Reality principle

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In Freudian psychology and psychoanalysis, the reality principle (German: Realitätsprinzip)[1] is the ability of the mind to assess the reality of the external world, and to act upon it accordingly,[2] as opposed to acting according to the pleasure principle. The reality principle is the governing principle of the actions taken by the ego, after its slow development from a "pleasure-ego" into a "reality-ego".[3]


Freud argued that “an ego thus educated has become ‘reasonable’; it no longer lets itself be governed by the pleasure principle, but obeys the reality principle, which also, at bottom, seeks to obtain pleasure, but pleasure which is assured through taking account of reality, even though it is pleasure postponed and diminished”.[4]

In his introductory lectures of 1915, at the University of Vienna, Freud popularized the concept of the unconscious as the largest and most influential part of the mind, including those drives, instincts and motives humans are often forced to deny except in disguised form.[5] In the 23rd lecture, Freud discussed the conflict between the realm of "Phantasy" and the reality principle, comparing the former to a nature reserve.[6] He argued however that “there is a path that leads back from phantasy to reality - the path, that is, of art”.[7]

Jonathan Lear has argued that there was in fact an ethical dimension to Freud's concept of the reality principle, in that it was opposed to a neurotically distorted world-view.[8]


In infancy and early childhood, the Id governs behavior predominantly by obeying the pleasure principle. Maturity is the slow process of learning to endure the pain of deferred gratification as and when reality requires it – a process Freud saw as fostered by education and educators.[9] The result is the mature mind's ability to avoid instant gratification in favor of long-term satisfaction.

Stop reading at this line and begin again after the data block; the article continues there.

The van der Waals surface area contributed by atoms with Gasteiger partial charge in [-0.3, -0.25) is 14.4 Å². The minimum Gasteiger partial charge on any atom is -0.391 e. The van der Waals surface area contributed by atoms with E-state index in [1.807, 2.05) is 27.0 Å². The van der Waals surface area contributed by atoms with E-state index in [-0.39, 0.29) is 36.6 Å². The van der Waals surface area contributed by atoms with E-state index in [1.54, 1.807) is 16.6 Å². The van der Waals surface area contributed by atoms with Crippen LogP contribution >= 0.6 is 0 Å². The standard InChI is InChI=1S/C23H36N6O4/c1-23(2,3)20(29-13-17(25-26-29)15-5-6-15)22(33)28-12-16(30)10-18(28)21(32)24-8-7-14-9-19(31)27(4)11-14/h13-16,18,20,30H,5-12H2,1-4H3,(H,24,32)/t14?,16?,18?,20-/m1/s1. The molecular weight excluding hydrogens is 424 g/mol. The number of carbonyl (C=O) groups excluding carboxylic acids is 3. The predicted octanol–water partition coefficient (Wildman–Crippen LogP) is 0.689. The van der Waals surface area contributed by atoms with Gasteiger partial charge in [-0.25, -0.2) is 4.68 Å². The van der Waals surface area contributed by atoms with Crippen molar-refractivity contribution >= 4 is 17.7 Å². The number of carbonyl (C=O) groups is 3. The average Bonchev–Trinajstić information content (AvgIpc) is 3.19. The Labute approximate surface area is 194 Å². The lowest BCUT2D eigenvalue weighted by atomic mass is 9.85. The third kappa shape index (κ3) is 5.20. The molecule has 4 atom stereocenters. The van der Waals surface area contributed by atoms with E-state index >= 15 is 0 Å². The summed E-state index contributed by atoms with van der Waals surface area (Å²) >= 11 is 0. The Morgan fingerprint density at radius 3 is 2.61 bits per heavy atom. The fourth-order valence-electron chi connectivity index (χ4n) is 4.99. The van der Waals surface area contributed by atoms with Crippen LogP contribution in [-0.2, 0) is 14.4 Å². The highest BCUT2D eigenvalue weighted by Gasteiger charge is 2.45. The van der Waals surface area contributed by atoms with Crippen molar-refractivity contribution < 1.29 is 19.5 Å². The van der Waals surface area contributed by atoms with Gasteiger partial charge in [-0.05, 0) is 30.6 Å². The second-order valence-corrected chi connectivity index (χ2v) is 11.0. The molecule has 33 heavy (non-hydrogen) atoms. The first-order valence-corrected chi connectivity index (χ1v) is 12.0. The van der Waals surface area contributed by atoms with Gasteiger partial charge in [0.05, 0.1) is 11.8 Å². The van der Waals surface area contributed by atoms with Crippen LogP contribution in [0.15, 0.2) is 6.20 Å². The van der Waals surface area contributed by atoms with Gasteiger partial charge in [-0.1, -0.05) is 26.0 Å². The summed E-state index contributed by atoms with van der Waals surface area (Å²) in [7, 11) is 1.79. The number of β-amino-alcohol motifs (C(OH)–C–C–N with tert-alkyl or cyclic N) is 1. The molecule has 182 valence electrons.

In order to do so, the reality principle does not ignore the id, but strives instead to satisfy its desires in balanced and socially appropriate ways, through awareness of and adjustment to environmental demands. The manner in which it moderates the pleasure principle and assures satisfaction of instinctual needs is by weighing the costs and benefits of an action before deciding to act upon or ignore an impulse.[10] The reality principle forces the mind to consider the risks, requirements and outcomes of various decisions. The ego does not strive to eradicate urges, but instead it temporarily halts the discharge of the id's energy until a more suitable, safe and realistic time and place can be found. This necessary process of delay is accomplished through the so-called secondary process.

An example of the reality principle at work is a person who is dieting, but chooses not to give into hunger cravings. He or she knows that satisfying their unhealthy cravings, and thus satisfying the pleasure principle, provides only short-term empty satisfaction that thwarts the objective of the diet.[11]

While some of Freud's ideas may be faulty and others not easily testable, he was a peerless observer of the human condition, and enough of what he proposed, particularly concerning the reality principle, manifests itself in daily life.[12]

Neurotic rebellion and phantasy[edit]

Rebellion against the constraints of the reality principle, in favour of a belief in infantile omnipotence, appears as a feature of all neurotic behavior - something perhaps seen most overtly in the actions of gamblers.[13]

Psychosis can be seen as the result of the suspension of the reality principle, while sleep and dreaming offer a 'normal' everyday example of its decommissioning.[14]

Susan Isaacs argued however that reality thinking in fact depended on the support of unconscious phantasy, rather than being opposed to it.[15] Jacques Lacan similarly maintained that the field of reality required the support of the imaginary world of phantasy for its maintenance.[16] Even the ego psychologists have come to see the perception of reality as taking place through the medium of a greater or lesser veil of infantile fantasy.[17]

Consolidation of the reality principle[edit]

The reality principle increases its scope in the wake of puberty, expanding the range and maturity of the choices the individual makes.[18] Adolescents are no longer children who must succumb to every need, but must balance what is pleasurable with what is real, even if maintaining this balance happens to be disagreeable.